Saturday, October 28, 2006

Just got through watching the CBS documentary on the Jeremy Perkins case---

Jeremy was a paranoid schizophrenic. He and his parents were Scientologists. They refused psychiatric help because it was against their beliefs. Jeremy was treated with vitamins and sent to a Scientologist physician who recommended an intravenous treatment to remove toxic metals, possibly chelation therapy. Jeremy’s condition worsened, as did his delusions that his mother was “evil”, and he fatally stabbed her.

The show featured an interview with an official from the anti-psychiatry and Scientology front organization Citizens Commission on Human Rights which maintains that the drug industry has conspired to medicalize non-medical aspects of life by inventing mental illnesses.

Background:

The Lisa McPherson case
CCHR

5 comments:

Anonymous said...

see citizens commission on human rights on the web for further details

Anonymous said...

Scientology is much maligned in the media. As a practicing Scientologist for 35 years, I can tell you from personal experience that it helps people learn to communicate better, and its study technology helps people (kids and adults) learn how to learn.

What they do with what they learn is up to them. Nobody is telling them what to think.

You've said a lot about the ethics of the funding of medical research by drug companies, and called to question other groups who publish medical research for pushing their own agendas. It does tend to be self-fulfilling, doesn't it?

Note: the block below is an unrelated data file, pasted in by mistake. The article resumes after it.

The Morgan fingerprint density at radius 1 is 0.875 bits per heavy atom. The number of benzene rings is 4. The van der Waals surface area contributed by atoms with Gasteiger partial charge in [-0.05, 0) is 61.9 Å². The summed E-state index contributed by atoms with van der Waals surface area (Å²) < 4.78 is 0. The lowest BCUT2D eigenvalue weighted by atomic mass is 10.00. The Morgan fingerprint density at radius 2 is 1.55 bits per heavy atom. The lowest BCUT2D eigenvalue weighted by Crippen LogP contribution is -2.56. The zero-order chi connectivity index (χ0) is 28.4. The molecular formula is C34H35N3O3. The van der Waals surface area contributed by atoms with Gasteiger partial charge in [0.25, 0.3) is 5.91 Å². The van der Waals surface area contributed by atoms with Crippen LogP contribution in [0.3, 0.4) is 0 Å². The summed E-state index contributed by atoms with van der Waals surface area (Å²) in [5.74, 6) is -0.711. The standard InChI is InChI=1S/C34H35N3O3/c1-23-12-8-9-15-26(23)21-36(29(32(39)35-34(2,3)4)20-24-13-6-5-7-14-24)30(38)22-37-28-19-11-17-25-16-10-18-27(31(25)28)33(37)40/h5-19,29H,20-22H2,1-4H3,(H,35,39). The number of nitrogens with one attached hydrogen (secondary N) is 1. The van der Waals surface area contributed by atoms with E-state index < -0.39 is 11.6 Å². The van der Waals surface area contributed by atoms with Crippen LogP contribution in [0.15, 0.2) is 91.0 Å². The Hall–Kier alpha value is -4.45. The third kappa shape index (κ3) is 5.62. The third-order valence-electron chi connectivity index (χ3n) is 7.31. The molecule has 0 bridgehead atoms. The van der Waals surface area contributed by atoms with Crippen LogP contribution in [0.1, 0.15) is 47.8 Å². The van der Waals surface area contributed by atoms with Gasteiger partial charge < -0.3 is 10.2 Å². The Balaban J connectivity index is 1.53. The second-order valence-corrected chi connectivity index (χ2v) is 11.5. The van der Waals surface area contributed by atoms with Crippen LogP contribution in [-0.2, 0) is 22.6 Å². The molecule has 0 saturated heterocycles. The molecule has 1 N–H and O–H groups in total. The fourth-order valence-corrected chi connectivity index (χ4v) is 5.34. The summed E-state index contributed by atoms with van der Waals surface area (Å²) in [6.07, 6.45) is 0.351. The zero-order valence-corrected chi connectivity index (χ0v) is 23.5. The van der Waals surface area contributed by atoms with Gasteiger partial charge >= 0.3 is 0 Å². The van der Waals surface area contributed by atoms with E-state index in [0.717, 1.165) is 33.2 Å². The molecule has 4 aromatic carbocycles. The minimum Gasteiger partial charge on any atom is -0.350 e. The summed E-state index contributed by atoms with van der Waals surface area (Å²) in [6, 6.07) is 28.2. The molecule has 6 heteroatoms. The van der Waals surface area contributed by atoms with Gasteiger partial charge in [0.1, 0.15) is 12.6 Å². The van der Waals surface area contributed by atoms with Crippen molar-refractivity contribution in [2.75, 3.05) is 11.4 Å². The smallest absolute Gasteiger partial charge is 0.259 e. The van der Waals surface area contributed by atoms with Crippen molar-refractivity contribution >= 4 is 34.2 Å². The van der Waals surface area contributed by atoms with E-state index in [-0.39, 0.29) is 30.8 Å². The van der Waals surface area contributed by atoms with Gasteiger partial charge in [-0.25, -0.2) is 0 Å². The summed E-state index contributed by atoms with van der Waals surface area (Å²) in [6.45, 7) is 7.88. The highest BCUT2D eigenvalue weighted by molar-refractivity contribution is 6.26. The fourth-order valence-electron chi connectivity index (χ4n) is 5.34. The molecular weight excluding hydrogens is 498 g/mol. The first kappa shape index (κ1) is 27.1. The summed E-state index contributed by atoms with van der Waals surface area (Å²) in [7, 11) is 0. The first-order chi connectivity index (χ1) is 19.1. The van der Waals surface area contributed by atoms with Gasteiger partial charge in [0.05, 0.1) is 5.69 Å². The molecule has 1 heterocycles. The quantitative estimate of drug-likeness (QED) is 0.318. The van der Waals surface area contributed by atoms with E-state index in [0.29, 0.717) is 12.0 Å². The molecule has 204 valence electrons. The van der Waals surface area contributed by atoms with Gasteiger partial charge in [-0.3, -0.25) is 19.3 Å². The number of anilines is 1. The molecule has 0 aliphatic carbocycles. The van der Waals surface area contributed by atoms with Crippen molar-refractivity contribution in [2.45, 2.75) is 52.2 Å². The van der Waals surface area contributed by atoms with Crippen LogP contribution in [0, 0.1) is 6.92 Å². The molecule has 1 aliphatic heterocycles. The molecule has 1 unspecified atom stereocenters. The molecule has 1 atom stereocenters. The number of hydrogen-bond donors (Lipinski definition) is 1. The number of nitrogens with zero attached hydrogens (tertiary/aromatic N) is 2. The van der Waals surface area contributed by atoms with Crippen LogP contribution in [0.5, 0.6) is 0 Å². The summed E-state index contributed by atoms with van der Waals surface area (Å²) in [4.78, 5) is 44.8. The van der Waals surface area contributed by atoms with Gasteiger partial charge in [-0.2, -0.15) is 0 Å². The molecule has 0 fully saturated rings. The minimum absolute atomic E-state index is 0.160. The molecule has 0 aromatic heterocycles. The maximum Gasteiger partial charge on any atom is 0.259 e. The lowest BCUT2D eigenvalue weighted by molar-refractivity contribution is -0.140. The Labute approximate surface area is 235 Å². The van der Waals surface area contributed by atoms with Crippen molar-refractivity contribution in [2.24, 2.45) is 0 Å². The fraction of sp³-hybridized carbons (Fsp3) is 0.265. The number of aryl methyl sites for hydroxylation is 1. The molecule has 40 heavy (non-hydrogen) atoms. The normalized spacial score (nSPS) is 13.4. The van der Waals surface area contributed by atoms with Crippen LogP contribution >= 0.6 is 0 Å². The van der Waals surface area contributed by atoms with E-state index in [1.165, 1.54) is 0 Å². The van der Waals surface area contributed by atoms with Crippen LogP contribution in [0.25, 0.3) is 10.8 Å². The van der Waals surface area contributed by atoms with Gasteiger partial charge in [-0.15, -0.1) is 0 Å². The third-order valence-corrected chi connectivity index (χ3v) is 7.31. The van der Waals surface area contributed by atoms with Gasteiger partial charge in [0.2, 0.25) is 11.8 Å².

There's an interesting essay about exactly how this scientific research is skewed when a particular result is desired, here: http://www.blehert.com/essays/pseudo.htm

Anonymous said...

And, it's not as if schizophrenics who are being treated with all the newest psychotropic drugs never kill their parents . . . . Proof by anecdote isn't.

Dr. RW, you're supposed to be into evidence based medicine, how much faith do you put in psychotropics? While I admit that there is convincing evidence for some mental disorders (like delusional schizophrenia), there is none for other disorders, like depression. (Sugar pills and plain old cognitive therapy do just as well.)

Deferring to the judgments of psychiatry is, as an historial matter, not too wise. Lobotomies for "troublesome" children, blaming mothers for autism, etc. Sigmund Freud? Ha, ha.

I think we should all be skeptical about psychotropics, which do raise serious ethical, let alone, scientific concerns.

R. W. Donnell said...

Thank you all for your comments. To anonymous #3-----

You're right, anecdotes are not high level evidence although dramatic examples such as the Perkins case are strong, and have some evidentiary value.

Regarding the efficacy of psychotropics and antidepressants--maybe we can agree on psychotropics for schizophrenia, with slimmer evidence for other indications.

I do believe antidepressants are better than placebo and I'll defer to the experts as to any evidence comparing them with cognitive therapy.

Psychiatry has a checkered history, having become more evidence based as it has matured.

Finally, I'm all for skepticism, and would like to think my reliance on drugs for certain indications is based on evidence rather than faith.

Anonymous said...

I'll pipe in with the proud name of anonymous.

Heck, we have 300 million people now in the good old USA. There is going to be a bell curve of goofy ideologies which will clog up the internet for decades to come. Scientology has it's nutty adherents and probably some less nutty followers as well. But as the above poster noted there are nutty folks in medicine as well.

Beliefs and pratices are bizarre ranging from not allowing blood (even autologous) transfusions to showing up in the ER asking for help after smoking 200 pack years worth of cigs to enjoying NASCAR racers burn tens of millions of gas per year to.... responding to an internet blog well after my bedtime.